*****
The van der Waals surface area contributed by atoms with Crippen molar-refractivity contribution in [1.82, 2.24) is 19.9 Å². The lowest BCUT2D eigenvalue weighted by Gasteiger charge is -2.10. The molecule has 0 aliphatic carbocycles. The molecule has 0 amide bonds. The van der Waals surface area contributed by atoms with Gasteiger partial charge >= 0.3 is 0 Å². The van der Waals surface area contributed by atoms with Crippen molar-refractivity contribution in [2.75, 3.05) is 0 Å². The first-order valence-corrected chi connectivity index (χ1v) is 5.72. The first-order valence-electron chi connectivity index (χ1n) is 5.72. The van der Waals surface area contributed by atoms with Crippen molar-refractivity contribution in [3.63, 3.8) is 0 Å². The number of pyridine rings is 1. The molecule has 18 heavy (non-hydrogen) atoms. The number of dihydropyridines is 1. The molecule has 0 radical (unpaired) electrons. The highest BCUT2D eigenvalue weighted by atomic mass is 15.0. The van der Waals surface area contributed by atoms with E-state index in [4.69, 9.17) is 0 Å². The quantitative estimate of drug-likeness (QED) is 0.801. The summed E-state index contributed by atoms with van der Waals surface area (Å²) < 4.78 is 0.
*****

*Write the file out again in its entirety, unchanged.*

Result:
The van der Waals surface area contributed by atoms with Crippen molar-refractivity contribution in [1.82, 2.24) is 19.9 Å². The lowest BCUT2D eigenvalue weighted by Gasteiger charge is -2.10. The molecule has 0 aliphatic carbocycles. The molecule has 0 amide bonds. The van der Waals surface area contributed by atoms with Gasteiger partial charge >= 0.3 is 0 Å². The van der Waals surface area contributed by atoms with Crippen molar-refractivity contribution in [2.75, 3.05) is 0 Å². The first-order valence-corrected chi connectivity index (χ1v) is 5.72. The first-order valence-electron chi connectivity index (χ1n) is 5.72. The van der Waals surface area contributed by atoms with Crippen molar-refractivity contribution in [3.63, 3.8) is 0 Å². The number of pyridine rings is 1. The molecule has 18 heavy (non-hydrogen) atoms. The number of dihydropyridines is 1. The molecule has 0 radical (unpaired) electrons. The highest BCUT2D eigenvalue weighted by atomic mass is 15.0. The van der Waals surface area contributed by atoms with E-state index in [4.69, 9.17) is 0 Å². The quantitative estimate of drug-likeness (QED) is 0.801. The summed E-state index contributed by atoms with van der Waals surface area (Å²) < 4.78 is 0.